Village residents who attended the regular village board of trustees meeting on Jan. 3, 2023, would have expected to see the familiar 1944 mural covering the rear wall of the courtroom.
Instead, behind Mayor Waylyn Hobbs and the village board of trustees was a featureless expanse. The mural was apparently gone.
An email query to the mayor’s office on Jan. 5 elicited the response that, “The Village is installing a Fios Broadcasting channel and since the lighting wasn’t the best quality they had to cover the mural so that the lighting can work for the channel. The mural is still there, it’s just covered with a thin wall.”
The email did not state whether the mural had been damaged.
Painted in 1944 by Long Island artist Robert Gaston Herbert, the mural commemorates the 1643 agreement signed between Long Island Native Americans and two English Presbyterians from the Stamford outpost of the New Haven Colony in Connecticut.
The agreement gave the English settlers rights to occupy a 64,000-acre span of central and southern Long Island. This tract became the Town of Hempstead. The signing took place within the bounds of today’s Village of Hempstead.
Robert Fordham and John Carman were the Englishmen who negotiated and signed the agreement. They represented a group of British Protestants led by Rev. Richard Denton, for whom Denton Green is named.
Tackapousha of the Marsapeague was a major sachem, or leader, among the Long Island Native American peoples. Fluent in Dutch and English, he advocated on behalf of the Long Island native groups from the 1640s to the 1690s.
Robert Gaston Herbert was commissioned to paint the mural as part of the 300th anniversary celebrations by Hempstead Village and Hempstead Town.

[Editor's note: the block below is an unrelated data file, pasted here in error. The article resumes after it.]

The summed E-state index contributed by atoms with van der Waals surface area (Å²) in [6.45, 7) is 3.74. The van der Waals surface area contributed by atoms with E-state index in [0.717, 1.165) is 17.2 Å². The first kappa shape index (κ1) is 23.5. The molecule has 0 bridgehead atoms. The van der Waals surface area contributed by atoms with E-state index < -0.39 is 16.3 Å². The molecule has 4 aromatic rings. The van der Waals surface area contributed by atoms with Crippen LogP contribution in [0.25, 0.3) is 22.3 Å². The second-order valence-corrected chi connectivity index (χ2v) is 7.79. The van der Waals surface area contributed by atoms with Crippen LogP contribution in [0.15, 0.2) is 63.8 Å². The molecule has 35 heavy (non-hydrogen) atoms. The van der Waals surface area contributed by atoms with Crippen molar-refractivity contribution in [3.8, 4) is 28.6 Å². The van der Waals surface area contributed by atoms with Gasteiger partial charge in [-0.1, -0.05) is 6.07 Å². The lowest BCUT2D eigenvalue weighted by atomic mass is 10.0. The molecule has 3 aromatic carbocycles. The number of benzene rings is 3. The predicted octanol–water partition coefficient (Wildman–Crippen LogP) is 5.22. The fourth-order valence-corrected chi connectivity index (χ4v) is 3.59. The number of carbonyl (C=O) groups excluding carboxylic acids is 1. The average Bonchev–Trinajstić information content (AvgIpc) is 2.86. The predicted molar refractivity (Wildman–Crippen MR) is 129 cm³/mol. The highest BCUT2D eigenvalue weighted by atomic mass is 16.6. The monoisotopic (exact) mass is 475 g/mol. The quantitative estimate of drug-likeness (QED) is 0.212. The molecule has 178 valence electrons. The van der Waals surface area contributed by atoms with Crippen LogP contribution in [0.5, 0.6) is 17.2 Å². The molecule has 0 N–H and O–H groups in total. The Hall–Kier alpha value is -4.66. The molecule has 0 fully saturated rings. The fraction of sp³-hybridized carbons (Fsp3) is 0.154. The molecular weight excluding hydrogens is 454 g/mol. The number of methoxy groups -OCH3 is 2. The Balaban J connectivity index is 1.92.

The mural was dedicated on Sunday, April 16, 1944. Then-Mayor Herbert Mirschel emceed. Among the officials attending were Town of Hempstead Supervisor James N. Gehrig and Christ’s First Presbyterian Church pastor Frank M. Kerr.
The land agreement was central to the formation of the Town of Hempstead, the Village of Hempstead, Nassau County, and wider Long Island, so Herbert’s mural has been a crucial Long Island symbol for 80 years. Descendants of John Carman and Robert Fordham still come to Hempstead to see it.
In July 2019, Roger Hands, a historian from Carman’s home village of Hemel-Hempstead in England, commented that his favorite aspect of the mural was its depiction of the native Long Islanders as equals of the Englishmen.
At the regular village board meeting on Jan. 18 of this year, when asked directly why the mural was covered, Mayor Hobbs replied, “It’s for aesthetics.” He said that a blank wall was needed behind the village officials when meetings were broadcast.
Hobbs said the mural had not been destroyed when the wall was erected in front of it, but he gave no definite answer about whether it might have been damaged, or about the mural’s future.
Reactions of local historians to covering the mural focused on its historic significance.
Town of Hempstead historian Tom Saltzman noted that the mural appears prominently both in a 1973 brochure for Hempstead Village and in a 1993 tracing of Hempstead history by former Town historian Myron Luke.
“Is the wall covering an act of trying to dismiss history?” mused Saltzman in an email exchange with the Beacon.
Natalie Naylor, professor emeritus of history at Hofstra University, was, until recently, president of the Nassau County Historical Society. She remarked via email that she was surprised the village had not found a technological means of creating a virtual blank space whenever needed, rather than risking damage to the mural.
Naylor pointed out, “Many television news programs use images of the city behind their anchors/speakers. … I’d guess the best one can do for now is to keep in everyone’s mind that there is a mural there.”
Regina G. Feeney, trustee and archivist with the Freeport Historical Society, wrote a statement representative of the organization’s trustees and members:
“The Robert Gaston Herbert painting in Hempstead Village Hall is one of the few visible reminders that Europeans were not the first people to occupy Long Island. The mural is notable because Chief Tackapousha and his delegation are depicted as peers of European settlers John Carman and Robert Fordham, rather than presented in a state of subservience.
“The mural provides us with the opportunity to celebrate Native American culture and inspire residents to learn more about Long Island’s Indigenous roots. As an alternative to covering up this important piece of art and history, I would recommend relocating the mural to a location that would maintain its visibility for the community.”